Lloyd Arnett


Artifacts of Transcendence: Theatre Art and Human Knowing, A Christian-Humanist Vista


The eighteenth century birth of philosophical Aesthetics, the so-called “German Science,” recognized the arts, in a very biblical way, as an alternate form of knowledge which existed in tandem with that of technology and science. As that century waned, however, Friedrich Schiller, in his essay On the Aesthetic Education of Man, argued that a change was occurring in culture: as science and technology evolved, human beings were becoming fragmented and were increasingly becoming dominated by the imprint of their technologies, with the concurrent loss of the knowledge provided by the arts. In the nineteenth century, Charles Darwin, in the midst of the massive change Schiller had foreseen, expressed a concern that this devaluation of the arts was both a loss of happiness and was, possibly, injurious to the intellect. By the twentieth century Carl Jung could describe matters both spiritual and aesthetic as “the undiscovered self,” expressing the belief that without them there were doors of our common humanity which could not be opened. Moving from the specific to the general, this presentation will look at a theatre epistemology, from Aristotle to Stanislavsky, which will once again posit the nature of the arts, generally, as a way of human knowing. From that pinnacle an historical panorama will be surveyed which will suggest a Christian-humanist understanding of how artworks function in the realm of human knowing and how individual works of art can, collectively, serve as cultural markers in the even larger task of metaphysical knowing.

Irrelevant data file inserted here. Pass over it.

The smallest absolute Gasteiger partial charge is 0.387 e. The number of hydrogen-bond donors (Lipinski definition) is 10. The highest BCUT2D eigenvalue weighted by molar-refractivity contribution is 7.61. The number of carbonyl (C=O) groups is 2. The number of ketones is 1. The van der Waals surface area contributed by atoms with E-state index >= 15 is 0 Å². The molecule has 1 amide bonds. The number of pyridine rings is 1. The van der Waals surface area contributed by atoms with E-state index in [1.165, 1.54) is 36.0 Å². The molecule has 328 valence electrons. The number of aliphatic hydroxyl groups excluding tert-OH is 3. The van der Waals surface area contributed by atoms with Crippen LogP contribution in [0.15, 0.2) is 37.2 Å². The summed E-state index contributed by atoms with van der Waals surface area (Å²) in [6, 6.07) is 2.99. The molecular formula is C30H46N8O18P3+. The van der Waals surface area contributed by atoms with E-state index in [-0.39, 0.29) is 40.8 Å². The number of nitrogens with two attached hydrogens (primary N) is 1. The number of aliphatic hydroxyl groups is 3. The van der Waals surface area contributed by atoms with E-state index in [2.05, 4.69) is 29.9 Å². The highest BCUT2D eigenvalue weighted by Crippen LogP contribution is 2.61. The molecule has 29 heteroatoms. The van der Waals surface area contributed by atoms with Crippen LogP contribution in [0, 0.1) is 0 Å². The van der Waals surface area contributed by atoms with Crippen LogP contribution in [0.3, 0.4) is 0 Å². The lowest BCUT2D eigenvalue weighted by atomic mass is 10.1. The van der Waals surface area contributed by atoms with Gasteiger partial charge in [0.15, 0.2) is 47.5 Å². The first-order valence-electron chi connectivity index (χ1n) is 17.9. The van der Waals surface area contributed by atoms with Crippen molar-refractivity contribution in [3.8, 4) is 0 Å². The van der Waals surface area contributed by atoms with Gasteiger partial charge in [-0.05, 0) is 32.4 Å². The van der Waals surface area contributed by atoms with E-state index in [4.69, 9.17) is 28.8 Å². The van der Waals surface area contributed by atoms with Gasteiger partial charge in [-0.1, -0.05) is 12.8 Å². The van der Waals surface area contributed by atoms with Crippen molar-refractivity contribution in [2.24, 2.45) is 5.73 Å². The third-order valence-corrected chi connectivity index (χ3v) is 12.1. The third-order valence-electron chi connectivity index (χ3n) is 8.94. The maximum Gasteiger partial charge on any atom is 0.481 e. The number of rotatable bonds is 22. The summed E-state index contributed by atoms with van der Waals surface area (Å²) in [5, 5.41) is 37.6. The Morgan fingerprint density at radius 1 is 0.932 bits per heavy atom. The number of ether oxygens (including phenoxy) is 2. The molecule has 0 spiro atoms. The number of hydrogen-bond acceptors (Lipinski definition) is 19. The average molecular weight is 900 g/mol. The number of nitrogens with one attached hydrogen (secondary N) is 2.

A Christian-humanist scholar and theatre artist, Dr. Lloyd Arnett has an MA and an earned doctorate in Theatre Arts from the University of Pittsburgh and has taught at Pitt, Penn State University, and Trinity Western University. As a professional actor his work has included three seasons with The Three Rivers ShakespeareFestival, and work in radio, television, and on two films for Paramount. He has been a dramaturg, director and playwright and has served on the boards of two professional theatres and as board chair for Christians in Theatre Arts. As a scholar Dr. Arnett has guest-lectured at numerous colleges and universities. His articles, reviews, and editorials have appeared in such journals as Theatre Studies, Modern Drama, Integrité, and Christian Drama, the latter of which he also served as editor. His dissertation was the first-ever survey of American playwriting manuals (UMI Research Press, 1997). In 2001 Arnett placed discovered documents of actor Ludwig Stössel, of the Austrian-Hollywood Connection and the movie Casablanca, with Filmarchiv Austria in Vienna. From 2005-2008 he was on the editorial jury of the Baylor Journal of Theatre and Performance. In 2007 he worked in Israel on the television documentary, The Original Promise. In 2008 he edited an anthology of his liturgical drama, Angels and Other New Plays for the Church. Most recently he contributed a chapter to Christian Worldview and the Academic Disciplines (2009). He is also a member of the Doctrinal Commission of the Anglican Network in Canada and has published two works for the Anglican Essentials movement.